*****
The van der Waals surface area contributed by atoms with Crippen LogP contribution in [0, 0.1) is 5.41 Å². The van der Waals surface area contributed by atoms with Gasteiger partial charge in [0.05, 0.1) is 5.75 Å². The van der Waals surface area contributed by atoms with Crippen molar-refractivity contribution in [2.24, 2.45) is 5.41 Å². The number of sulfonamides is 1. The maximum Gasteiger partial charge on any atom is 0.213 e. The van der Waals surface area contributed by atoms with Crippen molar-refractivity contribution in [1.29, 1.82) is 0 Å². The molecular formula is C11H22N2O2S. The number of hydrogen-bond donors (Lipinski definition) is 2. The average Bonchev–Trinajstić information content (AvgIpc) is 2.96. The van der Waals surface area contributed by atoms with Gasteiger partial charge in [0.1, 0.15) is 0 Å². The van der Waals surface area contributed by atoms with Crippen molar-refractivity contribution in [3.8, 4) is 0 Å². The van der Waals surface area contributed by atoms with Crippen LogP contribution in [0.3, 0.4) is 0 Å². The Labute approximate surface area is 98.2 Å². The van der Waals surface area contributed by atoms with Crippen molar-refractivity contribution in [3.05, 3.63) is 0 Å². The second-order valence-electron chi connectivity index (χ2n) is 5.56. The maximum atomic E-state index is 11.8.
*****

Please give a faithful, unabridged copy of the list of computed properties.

The van der Waals surface area contributed by atoms with Crippen LogP contribution in [0, 0.1) is 5.41 Å². The van der Waals surface area contributed by atoms with Gasteiger partial charge in [0.05, 0.1) is 5.75 Å². The van der Waals surface area contributed by atoms with Crippen molar-refractivity contribution in [2.24, 2.45) is 5.41 Å². The number of sulfonamides is 1. The maximum Gasteiger partial charge on any atom is 0.213 e. The van der Waals surface area contributed by atoms with Crippen molar-refractivity contribution in [1.29, 1.82) is 0 Å². The molecular formula is C11H22N2O2S. The number of hydrogen-bond donors (Lipinski definition) is 2. The average Bonchev–Trinajstić information content (AvgIpc) is 2.96. The van der Waals surface area contributed by atoms with Gasteiger partial charge in [0.1, 0.15) is 0 Å². The van der Waals surface area contributed by atoms with Crippen molar-refractivity contribution in [3.8, 4) is 0 Å². The van der Waals surface area contributed by atoms with Crippen LogP contribution in [0.3, 0.4) is 0 Å². The Labute approximate surface area is 98.2 Å². The van der Waals surface area contributed by atoms with Crippen molar-refractivity contribution in [3.05, 3.63) is 0 Å². The second-order valence-electron chi connectivity index (χ2n) is 5.56. The maximum atomic E-state index is 11.8.